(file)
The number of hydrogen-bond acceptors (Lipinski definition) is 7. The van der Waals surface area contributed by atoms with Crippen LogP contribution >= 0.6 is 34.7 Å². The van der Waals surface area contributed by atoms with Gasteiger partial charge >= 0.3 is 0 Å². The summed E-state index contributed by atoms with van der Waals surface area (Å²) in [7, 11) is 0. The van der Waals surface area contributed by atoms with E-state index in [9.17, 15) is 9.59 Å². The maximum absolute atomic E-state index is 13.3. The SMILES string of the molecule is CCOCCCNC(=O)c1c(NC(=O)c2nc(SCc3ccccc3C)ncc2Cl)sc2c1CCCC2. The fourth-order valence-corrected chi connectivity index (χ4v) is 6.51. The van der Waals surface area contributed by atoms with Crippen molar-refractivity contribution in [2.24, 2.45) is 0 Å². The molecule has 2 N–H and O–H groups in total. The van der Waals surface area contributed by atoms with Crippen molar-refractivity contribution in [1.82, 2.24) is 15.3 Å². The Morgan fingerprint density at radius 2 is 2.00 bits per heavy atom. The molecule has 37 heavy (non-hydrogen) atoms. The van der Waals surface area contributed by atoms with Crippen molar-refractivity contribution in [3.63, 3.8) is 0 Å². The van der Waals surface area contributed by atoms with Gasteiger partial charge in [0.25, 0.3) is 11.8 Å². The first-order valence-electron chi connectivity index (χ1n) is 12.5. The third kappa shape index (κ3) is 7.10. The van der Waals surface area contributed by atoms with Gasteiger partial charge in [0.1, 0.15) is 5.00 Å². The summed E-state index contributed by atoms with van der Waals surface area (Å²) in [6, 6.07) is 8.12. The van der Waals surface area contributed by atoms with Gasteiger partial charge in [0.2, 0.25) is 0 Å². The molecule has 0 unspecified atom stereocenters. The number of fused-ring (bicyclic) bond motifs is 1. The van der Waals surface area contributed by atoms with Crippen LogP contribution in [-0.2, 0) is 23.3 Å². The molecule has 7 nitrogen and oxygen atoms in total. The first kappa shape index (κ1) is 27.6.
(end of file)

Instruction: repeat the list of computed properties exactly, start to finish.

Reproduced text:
The number of hydrogen-bond acceptors (Lipinski definition) is 7. The van der Waals surface area contributed by atoms with Crippen LogP contribution >= 0.6 is 34.7 Å². The van der Waals surface area contributed by atoms with Gasteiger partial charge >= 0.3 is 0 Å². The summed E-state index contributed by atoms with van der Waals surface area (Å²) in [7, 11) is 0. The van der Waals surface area contributed by atoms with E-state index in [9.17, 15) is 9.59 Å². The maximum absolute atomic E-state index is 13.3. The SMILES string of the molecule is CCOCCCNC(=O)c1c(NC(=O)c2nc(SCc3ccccc3C)ncc2Cl)sc2c1CCCC2. The fourth-order valence-corrected chi connectivity index (χ4v) is 6.51. The van der Waals surface area contributed by atoms with Crippen molar-refractivity contribution in [2.24, 2.45) is 0 Å². The molecule has 2 N–H and O–H groups in total. The van der Waals surface area contributed by atoms with Crippen molar-refractivity contribution in [1.82, 2.24) is 15.3 Å². The Morgan fingerprint density at radius 2 is 2.00 bits per heavy atom. The molecule has 37 heavy (non-hydrogen) atoms. The van der Waals surface area contributed by atoms with Crippen molar-refractivity contribution in [3.63, 3.8) is 0 Å². The van der Waals surface area contributed by atoms with Gasteiger partial charge in [0.25, 0.3) is 11.8 Å². The first-order valence-electron chi connectivity index (χ1n) is 12.5. The third kappa shape index (κ3) is 7.10. The van der Waals surface area contributed by atoms with Gasteiger partial charge in [0.1, 0.15) is 5.00 Å². The summed E-state index contributed by atoms with van der Waals surface area (Å²) in [6, 6.07) is 8.12. The van der Waals surface area contributed by atoms with Gasteiger partial charge in [0.2, 0.25) is 0 Å². The molecule has 0 unspecified atom stereocenters. The number of fused-ring (bicyclic) bond motifs is 1. The van der Waals surface area contributed by atoms with Crippen LogP contribution in [-0.2, 0) is 23.3 Å². The molecule has 7 nitrogen and oxygen atoms in total. The first kappa shape index (κ1) is 27.6.